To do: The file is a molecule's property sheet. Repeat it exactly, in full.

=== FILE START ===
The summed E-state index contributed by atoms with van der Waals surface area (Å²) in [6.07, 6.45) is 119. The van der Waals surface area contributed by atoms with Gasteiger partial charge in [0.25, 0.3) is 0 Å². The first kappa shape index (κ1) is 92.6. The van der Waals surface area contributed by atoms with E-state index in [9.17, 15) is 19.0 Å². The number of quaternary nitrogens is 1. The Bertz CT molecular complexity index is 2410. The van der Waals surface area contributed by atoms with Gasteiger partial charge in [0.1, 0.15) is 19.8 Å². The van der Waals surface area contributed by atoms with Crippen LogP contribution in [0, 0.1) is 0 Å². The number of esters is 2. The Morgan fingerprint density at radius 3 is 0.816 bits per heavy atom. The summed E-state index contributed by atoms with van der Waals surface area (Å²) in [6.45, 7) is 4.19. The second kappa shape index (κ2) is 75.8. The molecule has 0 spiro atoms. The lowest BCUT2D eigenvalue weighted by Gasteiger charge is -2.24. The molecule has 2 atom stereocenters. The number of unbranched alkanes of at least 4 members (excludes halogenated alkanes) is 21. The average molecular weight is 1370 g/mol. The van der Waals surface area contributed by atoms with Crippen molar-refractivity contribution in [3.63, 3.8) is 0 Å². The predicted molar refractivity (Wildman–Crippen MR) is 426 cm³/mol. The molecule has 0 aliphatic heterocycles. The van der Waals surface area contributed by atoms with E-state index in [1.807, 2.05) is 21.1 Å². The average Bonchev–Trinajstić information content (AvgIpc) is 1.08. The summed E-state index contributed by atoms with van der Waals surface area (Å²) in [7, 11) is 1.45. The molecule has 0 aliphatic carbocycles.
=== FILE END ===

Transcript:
The summed E-state index contributed by atoms with van der Waals surface area (Å²) in [6.07, 6.45) is 119. The van der Waals surface area contributed by atoms with Gasteiger partial charge in [0.25, 0.3) is 0 Å². The first kappa shape index (κ1) is 92.6. The van der Waals surface area contributed by atoms with E-state index in [9.17, 15) is 19.0 Å². The number of quaternary nitrogens is 1. The Bertz CT molecular complexity index is 2410. The van der Waals surface area contributed by atoms with Gasteiger partial charge in [0.1, 0.15) is 19.8 Å². The van der Waals surface area contributed by atoms with Crippen LogP contribution in [0, 0.1) is 0 Å². The number of esters is 2. The Morgan fingerprint density at radius 3 is 0.816 bits per heavy atom. The summed E-state index contributed by atoms with van der Waals surface area (Å²) in [6.45, 7) is 4.19. The second kappa shape index (κ2) is 75.8. The molecule has 0 spiro atoms. The lowest BCUT2D eigenvalue weighted by Gasteiger charge is -2.24. The molecule has 2 atom stereocenters. The number of unbranched alkanes of at least 4 members (excludes halogenated alkanes) is 21. The average molecular weight is 1370 g/mol. The van der Waals surface area contributed by atoms with Crippen molar-refractivity contribution in [3.63, 3.8) is 0 Å². The predicted molar refractivity (Wildman–Crippen MR) is 426 cm³/mol. The molecule has 0 aliphatic heterocycles. The van der Waals surface area contributed by atoms with E-state index in [1.807, 2.05) is 21.1 Å². The average Bonchev–Trinajstić information content (AvgIpc) is 1.08. The summed E-state index contributed by atoms with van der Waals surface area (Å²) in [7, 11) is 1.45. The molecule has 0 aliphatic carbocycles.